John the king of England had issues. He had always been deeply jealous of his older brother, known as King Richard the Lion-hearted. When Richard was killed during one of the Crusades, John was already in trouble for being unfaithful to his wife. John’s wife could have no children, and John was not only having an affair, he was having one with a woman from France, England’s sworn enemy.
Once Richard was killed and John was elevated to the throne, things went from bad to worse. As king of England, he depended on the loyalty of the barons, noble landowners who paid increasing amounts of tax to sustain the monarchy and the running of the country.
King John, already losing the support of his people, sank even more money into a failed attempt to regain some of his land in France. Finally, the barons had had enough and turned to open revolt. They went to war against their king. It appeared to be the darkest hour in England’s long history.
But it was because of the ongoing battles of a man who was an utter failure as a king that the Western world now enjoys functional democracies and legal systems. The battles between King John and the barons led to what is now known as the Magna Carta, signed in the year 1215. The Magna Carta, the Great Charter, forms the basis for both the English and American governments, rights, and laws, which in turn have formed the basis for governments all around the world.
Many of King John’s own troubles were self-inflicted. But all that mattered to the people of England was that he was their king. They owed him allegiance, and, in return, he owed them good and faithful leadership. The whole system collapsed because the barons did not trust the king – and the king did not trust the barons.
What does early medieval English history have to do with the Gospel for today and for the occasion we observe, Christ the King Sunday? All of us who are part of the family of God are part of the community of faith, the community of those who worship the King.
The barons in England were unable to worship King John because he had abused their loyalty. His marital infidelities, his squandering of the country’s resources, his petty jealousies that led to disastrous wars – he was not worthy of their allegiance.
The word worship comes from Anglo-Saxon, from the earliest roots of the English language, and it means exactly what it sounds like. Worth-ship. The condition of being worthy. We worship the King because he deserves our loyalty, our obedience, the best that we have to offer.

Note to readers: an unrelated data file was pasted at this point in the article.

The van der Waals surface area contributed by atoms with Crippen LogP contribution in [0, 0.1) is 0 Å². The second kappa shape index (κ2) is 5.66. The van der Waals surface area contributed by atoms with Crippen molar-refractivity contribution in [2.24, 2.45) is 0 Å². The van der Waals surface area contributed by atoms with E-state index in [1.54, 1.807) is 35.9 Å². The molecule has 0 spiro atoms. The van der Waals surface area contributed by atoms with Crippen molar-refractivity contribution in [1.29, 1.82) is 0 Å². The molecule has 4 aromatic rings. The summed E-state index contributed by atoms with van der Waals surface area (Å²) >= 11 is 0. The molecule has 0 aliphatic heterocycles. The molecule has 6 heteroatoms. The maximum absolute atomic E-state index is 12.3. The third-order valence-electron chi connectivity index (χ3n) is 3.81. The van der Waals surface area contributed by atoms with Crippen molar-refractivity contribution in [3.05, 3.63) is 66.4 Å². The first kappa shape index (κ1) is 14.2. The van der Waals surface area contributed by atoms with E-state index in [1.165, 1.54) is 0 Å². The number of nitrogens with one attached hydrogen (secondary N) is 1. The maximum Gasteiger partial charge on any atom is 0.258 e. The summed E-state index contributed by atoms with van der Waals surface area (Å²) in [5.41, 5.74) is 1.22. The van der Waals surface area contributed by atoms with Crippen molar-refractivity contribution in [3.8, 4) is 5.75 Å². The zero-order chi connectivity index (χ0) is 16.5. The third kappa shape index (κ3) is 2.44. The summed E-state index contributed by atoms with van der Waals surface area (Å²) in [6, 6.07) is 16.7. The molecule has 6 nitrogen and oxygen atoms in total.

The question then becomes how you and I carry that out. What do we do, what do we say, to demonstrate our loyalty and our obedience and our best selves?
Amelia Earhart was a pioneering pilot, a woman who learned to fly planes and delighted in testing the limits of the new science of flight. She spoke often about what she called “the soul’s dominion,” and when she did, it was clear that for her, the kingdom of the soul was found in relationship. She said: “No kind action ever stops with itself. One kind action leads to another. Good example is followed. A single act of kindness throws out roots in all directions, and the roots spring up and make new trees. The greatest work that kindness does to others is that it makes them kind themselves.”
The Gospel lesson for today is one of the best known of the sorting scriptures, passages that describe what will happen on the day of judgment. And as it unfolds, it has much to show us about the question of how each of us is able to demonstrate our worship of the King. Life is not made up of grand gestures – it is made up of the thousand little words and deeds and looks and impulses. Each moment is a choice: a choice to acknowledge the Christ in each other, or to ignore it. You and I can choose to see in everyone we encounter something that is worthy, something that invites worship.
When you and I come to stand before Christ the King, it will not be for the purpose of Jesus shaming us for our failures and shortcomings. Instead, it will be so that we can be sorted. Both the sheep and the goats, gathered before the shepherd, will be waiting. And it is not by external appearances that he will sort us out. It’s not whether we look like sheep or look like goats. Instead, he will know, as only Christ can know, what was in our hearts. In every encounter, at every opportunity: were we kind?
Because the opportunity to be kind, the opportunity to show love, the opportunity to see the Christ in each other, will not announce itself with grand gestures. It will be the holding the door for someone, the impulse to hand a dollar to a beggar at the intersection, the stepping back and letting the person with one or two items go ahead of you in line.
In the early thirteenth century, when King John and the landowning barons were at odds with one another, there was no single act that led up to the events of that treaty at Runnymede. It was not because of a huge war lost, or a single, huge transfer of land or money or power that paved the way for the Magna Carta and the common weal, the good of the people. It was a series of seemingly insignificant actions that led the barons to discover, individually and collectively, that they could no longer worship their king. The once unthinkable outlook had become the great truth.
When we stand before Christ the King, sheep and goats together, he will not speak of single, isolated instances but of a thousand small gestures, a hundred thousand smiles and helping hands, the shared acknowledgement that we are, all of us, living as Christ to those around us.
“I was hungry and you gave me food; I was thirsty and you gave me something to drink. Whenever you did it to one of the least of these, you did it unto me.”
That is what we do, that is what we say, to demonstrate our best selves. That is worship. That is giving our love and our loyalty to Jesus. That is bowing down, with joyful obedience, to Christ the King.